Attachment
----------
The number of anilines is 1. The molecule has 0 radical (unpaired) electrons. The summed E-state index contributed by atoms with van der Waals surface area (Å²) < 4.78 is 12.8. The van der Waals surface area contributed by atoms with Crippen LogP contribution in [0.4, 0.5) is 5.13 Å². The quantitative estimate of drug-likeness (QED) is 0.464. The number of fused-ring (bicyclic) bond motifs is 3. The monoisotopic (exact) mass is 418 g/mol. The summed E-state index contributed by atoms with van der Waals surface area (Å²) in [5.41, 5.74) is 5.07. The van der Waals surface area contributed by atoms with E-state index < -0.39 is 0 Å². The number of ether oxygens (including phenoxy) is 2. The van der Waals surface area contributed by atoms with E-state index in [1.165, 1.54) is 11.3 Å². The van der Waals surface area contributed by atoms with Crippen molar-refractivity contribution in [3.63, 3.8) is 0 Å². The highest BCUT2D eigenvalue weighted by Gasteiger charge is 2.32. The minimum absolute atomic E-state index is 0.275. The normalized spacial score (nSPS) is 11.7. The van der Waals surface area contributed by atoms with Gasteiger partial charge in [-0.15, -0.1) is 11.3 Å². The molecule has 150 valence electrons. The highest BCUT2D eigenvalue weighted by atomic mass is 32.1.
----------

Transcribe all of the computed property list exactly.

The number of anilines is 1. The molecule has 0 radical (unpaired) electrons. The summed E-state index contributed by atoms with van der Waals surface area (Å²) < 4.78 is 12.8. The van der Waals surface area contributed by atoms with Crippen LogP contribution in [0.4, 0.5) is 5.13 Å². The quantitative estimate of drug-likeness (QED) is 0.464. The number of fused-ring (bicyclic) bond motifs is 3. The monoisotopic (exact) mass is 418 g/mol. The summed E-state index contributed by atoms with van der Waals surface area (Å²) in [5.41, 5.74) is 5.07. The van der Waals surface area contributed by atoms with E-state index < -0.39 is 0 Å². The number of ether oxygens (including phenoxy) is 2. The van der Waals surface area contributed by atoms with E-state index in [1.165, 1.54) is 11.3 Å². The van der Waals surface area contributed by atoms with Crippen molar-refractivity contribution in [3.63, 3.8) is 0 Å². The highest BCUT2D eigenvalue weighted by Gasteiger charge is 2.32. The minimum absolute atomic E-state index is 0.275. The normalized spacial score (nSPS) is 11.7. The van der Waals surface area contributed by atoms with Gasteiger partial charge in [-0.15, -0.1) is 11.3 Å². The molecule has 150 valence electrons. The highest BCUT2D eigenvalue weighted by atomic mass is 32.1.